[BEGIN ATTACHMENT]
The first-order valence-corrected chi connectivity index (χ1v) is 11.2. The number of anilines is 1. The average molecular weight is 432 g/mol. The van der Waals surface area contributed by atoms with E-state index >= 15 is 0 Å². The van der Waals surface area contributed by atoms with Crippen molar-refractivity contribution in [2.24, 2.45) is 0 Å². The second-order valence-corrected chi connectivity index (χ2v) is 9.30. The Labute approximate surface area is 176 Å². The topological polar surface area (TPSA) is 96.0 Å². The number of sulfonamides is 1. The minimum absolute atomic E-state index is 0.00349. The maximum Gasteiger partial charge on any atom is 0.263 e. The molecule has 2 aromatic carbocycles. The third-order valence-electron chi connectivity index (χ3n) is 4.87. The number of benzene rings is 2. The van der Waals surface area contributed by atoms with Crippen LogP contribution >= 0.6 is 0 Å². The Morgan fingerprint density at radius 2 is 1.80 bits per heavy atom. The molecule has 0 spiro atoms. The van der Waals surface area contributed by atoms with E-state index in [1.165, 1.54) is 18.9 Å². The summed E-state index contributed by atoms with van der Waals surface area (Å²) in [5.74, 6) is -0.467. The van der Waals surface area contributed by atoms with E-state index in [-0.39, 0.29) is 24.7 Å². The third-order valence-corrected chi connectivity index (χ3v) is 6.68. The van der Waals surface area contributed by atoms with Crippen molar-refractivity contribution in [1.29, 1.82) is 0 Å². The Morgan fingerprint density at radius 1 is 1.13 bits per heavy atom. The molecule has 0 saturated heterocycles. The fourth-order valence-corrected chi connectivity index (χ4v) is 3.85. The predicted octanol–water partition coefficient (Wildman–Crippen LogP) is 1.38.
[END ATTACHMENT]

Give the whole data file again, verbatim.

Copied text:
The first-order valence-corrected chi connectivity index (χ1v) is 11.2. The number of anilines is 1. The average molecular weight is 432 g/mol. The van der Waals surface area contributed by atoms with E-state index >= 15 is 0 Å². The van der Waals surface area contributed by atoms with Crippen molar-refractivity contribution in [2.24, 2.45) is 0 Å². The second-order valence-corrected chi connectivity index (χ2v) is 9.30. The Labute approximate surface area is 176 Å². The topological polar surface area (TPSA) is 96.0 Å². The number of sulfonamides is 1. The minimum absolute atomic E-state index is 0.00349. The maximum Gasteiger partial charge on any atom is 0.263 e. The molecule has 2 aromatic carbocycles. The third-order valence-electron chi connectivity index (χ3n) is 4.87. The number of benzene rings is 2. The van der Waals surface area contributed by atoms with Crippen LogP contribution >= 0.6 is 0 Å². The Morgan fingerprint density at radius 2 is 1.80 bits per heavy atom. The molecule has 0 spiro atoms. The van der Waals surface area contributed by atoms with E-state index in [1.165, 1.54) is 18.9 Å². The summed E-state index contributed by atoms with van der Waals surface area (Å²) in [5.74, 6) is -0.467. The van der Waals surface area contributed by atoms with E-state index in [-0.39, 0.29) is 24.7 Å². The third-order valence-corrected chi connectivity index (χ3v) is 6.68. The van der Waals surface area contributed by atoms with Crippen molar-refractivity contribution in [1.29, 1.82) is 0 Å². The Morgan fingerprint density at radius 1 is 1.13 bits per heavy atom. The molecule has 0 saturated heterocycles. The fourth-order valence-corrected chi connectivity index (χ4v) is 3.85. The predicted octanol–water partition coefficient (Wildman–Crippen LogP) is 1.38.